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Keywords:

  • periglacial;
  • rampart;
  • ground-ice mounds;
  • permafrost;
  • quaternary;
  • lithalsa;
  • ice-block craters;
  • glaciolacustrine;
  • Wales

Abstract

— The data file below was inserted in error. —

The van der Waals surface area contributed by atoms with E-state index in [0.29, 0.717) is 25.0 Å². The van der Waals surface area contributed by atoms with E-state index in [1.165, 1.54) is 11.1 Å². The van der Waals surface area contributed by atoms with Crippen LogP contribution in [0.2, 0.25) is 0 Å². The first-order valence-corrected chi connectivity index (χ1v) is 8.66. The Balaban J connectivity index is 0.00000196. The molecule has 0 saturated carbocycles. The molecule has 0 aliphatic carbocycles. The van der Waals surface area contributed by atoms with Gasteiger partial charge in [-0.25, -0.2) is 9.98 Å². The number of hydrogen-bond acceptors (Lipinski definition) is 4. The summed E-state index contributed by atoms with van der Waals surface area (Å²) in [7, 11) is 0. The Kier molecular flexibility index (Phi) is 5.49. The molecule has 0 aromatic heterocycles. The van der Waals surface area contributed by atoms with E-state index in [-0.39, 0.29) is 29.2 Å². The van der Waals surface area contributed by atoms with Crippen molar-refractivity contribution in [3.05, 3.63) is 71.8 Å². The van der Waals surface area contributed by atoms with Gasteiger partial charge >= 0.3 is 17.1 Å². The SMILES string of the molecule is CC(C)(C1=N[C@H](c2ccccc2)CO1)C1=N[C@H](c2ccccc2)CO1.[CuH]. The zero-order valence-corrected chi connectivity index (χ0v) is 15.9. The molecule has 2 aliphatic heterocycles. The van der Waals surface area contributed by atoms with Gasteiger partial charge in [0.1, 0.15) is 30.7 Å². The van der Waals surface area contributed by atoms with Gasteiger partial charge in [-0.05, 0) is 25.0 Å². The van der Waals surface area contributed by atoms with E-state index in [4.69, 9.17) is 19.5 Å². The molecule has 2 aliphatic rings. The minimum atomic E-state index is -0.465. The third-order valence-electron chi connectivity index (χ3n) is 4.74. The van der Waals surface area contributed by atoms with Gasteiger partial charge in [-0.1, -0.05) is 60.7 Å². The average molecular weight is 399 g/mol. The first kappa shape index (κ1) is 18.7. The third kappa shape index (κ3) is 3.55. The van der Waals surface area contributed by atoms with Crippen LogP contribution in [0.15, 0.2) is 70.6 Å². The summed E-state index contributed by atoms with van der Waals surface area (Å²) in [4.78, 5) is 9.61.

In Europe, ramparted depressions have traditionally been interpreted as the relict forms of periglacial ground-ice mounds. In many cases, however, such interpretations have been based on limited subsurface evidence. We present detailed sedimentological and geophysical investigations of ramparted depressions from Llanpumsaint, Wales. These data are used to establish internal structure and to evaluate possible mechanisms for landform formation. Borehole and geophysical data have revealed a thick (∼30 m) sequence of glaciolacustrine sediments beneath the study site. The geological context (drainage of a large proglacial lake) would have been conducive to the formation of: (i) permafrost-related ground-ice mounds, at times when exposed frost-susceptible glaciolacustrine sediments were subject to permafrost aggradation; and (ii) craters associated with the in-situ meltout of blocks of glacier ice grounded in the lake during periods of falling water levels. Rampart deformation structures are consistent with both models, but units of sand and gravel within the ramparts favour a hypothesis that these landforms represent the collapsed remains of ground-ice mounds. This study highlights the importance of recognising and evaluating all possible (periglacial and non-periglacial) models for the development of ramparted depressions. We recommend that future studies carefully consider all possible mechanisms of formation, particularly where subsurface information is limited. Copyright © 2011 John Wiley & Sons, Ltd.